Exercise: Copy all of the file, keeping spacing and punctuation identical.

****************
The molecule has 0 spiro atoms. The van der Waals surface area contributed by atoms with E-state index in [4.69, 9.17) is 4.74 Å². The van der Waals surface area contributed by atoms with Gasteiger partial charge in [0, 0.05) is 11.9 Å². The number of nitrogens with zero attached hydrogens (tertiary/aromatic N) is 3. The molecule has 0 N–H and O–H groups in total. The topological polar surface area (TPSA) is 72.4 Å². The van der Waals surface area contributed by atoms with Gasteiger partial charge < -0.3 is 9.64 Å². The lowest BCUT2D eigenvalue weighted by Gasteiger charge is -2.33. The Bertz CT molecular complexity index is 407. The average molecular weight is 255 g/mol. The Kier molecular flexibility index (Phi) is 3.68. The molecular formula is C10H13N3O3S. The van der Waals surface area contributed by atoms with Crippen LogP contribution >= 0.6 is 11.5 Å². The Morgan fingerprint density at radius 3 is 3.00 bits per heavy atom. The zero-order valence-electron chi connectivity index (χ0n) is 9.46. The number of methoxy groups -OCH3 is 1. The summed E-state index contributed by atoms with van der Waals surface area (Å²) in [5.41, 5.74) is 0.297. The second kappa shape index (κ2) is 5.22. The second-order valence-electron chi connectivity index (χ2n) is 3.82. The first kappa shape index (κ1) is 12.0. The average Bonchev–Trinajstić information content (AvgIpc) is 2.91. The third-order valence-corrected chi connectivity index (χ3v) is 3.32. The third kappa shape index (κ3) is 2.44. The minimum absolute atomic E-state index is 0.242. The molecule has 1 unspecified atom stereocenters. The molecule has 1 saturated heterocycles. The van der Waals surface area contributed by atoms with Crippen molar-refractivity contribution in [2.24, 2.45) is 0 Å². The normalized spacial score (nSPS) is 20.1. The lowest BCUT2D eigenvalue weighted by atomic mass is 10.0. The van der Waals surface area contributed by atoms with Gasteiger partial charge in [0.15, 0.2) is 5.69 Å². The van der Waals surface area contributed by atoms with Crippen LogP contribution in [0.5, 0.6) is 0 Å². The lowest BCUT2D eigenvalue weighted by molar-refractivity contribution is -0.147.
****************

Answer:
The molecule has 0 spiro atoms. The van der Waals surface area contributed by atoms with E-state index in [4.69, 9.17) is 4.74 Å². The van der Waals surface area contributed by atoms with Gasteiger partial charge in [0, 0.05) is 11.9 Å². The number of nitrogens with zero attached hydrogens (tertiary/aromatic N) is 3. The molecule has 0 N–H and O–H groups in total. The topological polar surface area (TPSA) is 72.4 Å². The van der Waals surface area contributed by atoms with Gasteiger partial charge < -0.3 is 9.64 Å². The lowest BCUT2D eigenvalue weighted by Gasteiger charge is -2.33. The Bertz CT molecular complexity index is 407. The average molecular weight is 255 g/mol. The Kier molecular flexibility index (Phi) is 3.68. The molecular formula is C10H13N3O3S. The van der Waals surface area contributed by atoms with Crippen LogP contribution >= 0.6 is 11.5 Å². The Morgan fingerprint density at radius 3 is 3.00 bits per heavy atom. The zero-order valence-electron chi connectivity index (χ0n) is 9.46. The number of methoxy groups -OCH3 is 1. The summed E-state index contributed by atoms with van der Waals surface area (Å²) in [5.41, 5.74) is 0.297. The second kappa shape index (κ2) is 5.22. The second-order valence-electron chi connectivity index (χ2n) is 3.82. The first kappa shape index (κ1) is 12.0. The average Bonchev–Trinajstić information content (AvgIpc) is 2.91. The third-order valence-corrected chi connectivity index (χ3v) is 3.32. The third kappa shape index (κ3) is 2.44. The minimum absolute atomic E-state index is 0.242. The molecule has 1 unspecified atom stereocenters. The molecule has 1 saturated heterocycles. The van der Waals surface area contributed by atoms with Crippen molar-refractivity contribution in [2.24, 2.45) is 0 Å². The normalized spacial score (nSPS) is 20.1. The lowest BCUT2D eigenvalue weighted by atomic mass is 10.0. The van der Waals surface area contributed by atoms with Gasteiger partial charge in [0.15, 0.2) is 5.69 Å². The van der Waals surface area contributed by atoms with Crippen LogP contribution in [0.5, 0.6) is 0 Å². The lowest BCUT2D eigenvalue weighted by molar-refractivity contribution is -0.147.